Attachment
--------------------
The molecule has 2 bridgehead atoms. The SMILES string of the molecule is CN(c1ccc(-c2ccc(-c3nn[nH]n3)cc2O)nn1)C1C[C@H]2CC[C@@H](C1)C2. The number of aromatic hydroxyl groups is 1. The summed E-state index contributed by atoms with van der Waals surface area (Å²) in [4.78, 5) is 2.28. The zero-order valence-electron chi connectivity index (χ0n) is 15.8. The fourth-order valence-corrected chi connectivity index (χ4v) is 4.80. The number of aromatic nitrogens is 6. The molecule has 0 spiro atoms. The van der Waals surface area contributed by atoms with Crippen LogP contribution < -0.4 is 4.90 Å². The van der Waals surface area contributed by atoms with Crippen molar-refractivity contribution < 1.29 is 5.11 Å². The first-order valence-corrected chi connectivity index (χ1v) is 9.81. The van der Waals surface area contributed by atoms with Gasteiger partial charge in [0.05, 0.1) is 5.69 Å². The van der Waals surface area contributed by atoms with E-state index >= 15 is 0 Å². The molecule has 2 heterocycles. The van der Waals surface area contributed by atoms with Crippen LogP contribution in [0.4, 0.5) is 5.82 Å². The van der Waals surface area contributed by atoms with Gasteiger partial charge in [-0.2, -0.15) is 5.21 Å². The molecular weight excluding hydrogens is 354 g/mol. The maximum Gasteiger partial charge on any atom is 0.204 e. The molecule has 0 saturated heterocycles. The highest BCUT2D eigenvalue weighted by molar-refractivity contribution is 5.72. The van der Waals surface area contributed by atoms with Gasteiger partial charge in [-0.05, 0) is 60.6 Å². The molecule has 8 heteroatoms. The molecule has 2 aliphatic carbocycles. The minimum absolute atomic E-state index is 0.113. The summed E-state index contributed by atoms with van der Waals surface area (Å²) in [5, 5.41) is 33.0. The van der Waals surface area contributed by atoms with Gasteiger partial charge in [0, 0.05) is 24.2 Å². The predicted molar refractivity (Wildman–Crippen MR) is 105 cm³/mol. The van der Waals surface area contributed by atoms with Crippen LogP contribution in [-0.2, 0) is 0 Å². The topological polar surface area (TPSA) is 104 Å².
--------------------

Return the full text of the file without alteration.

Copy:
The molecule has 2 bridgehead atoms. The SMILES string of the molecule is CN(c1ccc(-c2ccc(-c3nn[nH]n3)cc2O)nn1)C1C[C@H]2CC[C@@H](C1)C2. The number of aromatic hydroxyl groups is 1. The summed E-state index contributed by atoms with van der Waals surface area (Å²) in [4.78, 5) is 2.28. The zero-order valence-electron chi connectivity index (χ0n) is 15.8. The fourth-order valence-corrected chi connectivity index (χ4v) is 4.80. The number of aromatic nitrogens is 6. The molecule has 0 spiro atoms. The van der Waals surface area contributed by atoms with Crippen LogP contribution < -0.4 is 4.90 Å². The van der Waals surface area contributed by atoms with Crippen molar-refractivity contribution < 1.29 is 5.11 Å². The first-order valence-corrected chi connectivity index (χ1v) is 9.81. The van der Waals surface area contributed by atoms with Gasteiger partial charge in [0.05, 0.1) is 5.69 Å². The van der Waals surface area contributed by atoms with E-state index >= 15 is 0 Å². The molecule has 2 heterocycles. The van der Waals surface area contributed by atoms with Crippen LogP contribution in [0.4, 0.5) is 5.82 Å². The van der Waals surface area contributed by atoms with Gasteiger partial charge in [-0.2, -0.15) is 5.21 Å². The molecular weight excluding hydrogens is 354 g/mol. The maximum Gasteiger partial charge on any atom is 0.204 e. The molecule has 0 saturated heterocycles. The highest BCUT2D eigenvalue weighted by molar-refractivity contribution is 5.72. The van der Waals surface area contributed by atoms with Gasteiger partial charge in [-0.05, 0) is 60.6 Å². The molecule has 8 heteroatoms. The molecule has 2 aliphatic carbocycles. The minimum absolute atomic E-state index is 0.113. The summed E-state index contributed by atoms with van der Waals surface area (Å²) in [5, 5.41) is 33.0. The van der Waals surface area contributed by atoms with Gasteiger partial charge in [0, 0.05) is 24.2 Å². The predicted molar refractivity (Wildman–Crippen MR) is 105 cm³/mol. The van der Waals surface area contributed by atoms with Crippen LogP contribution in [-0.2, 0) is 0 Å². The topological polar surface area (TPSA) is 104 Å².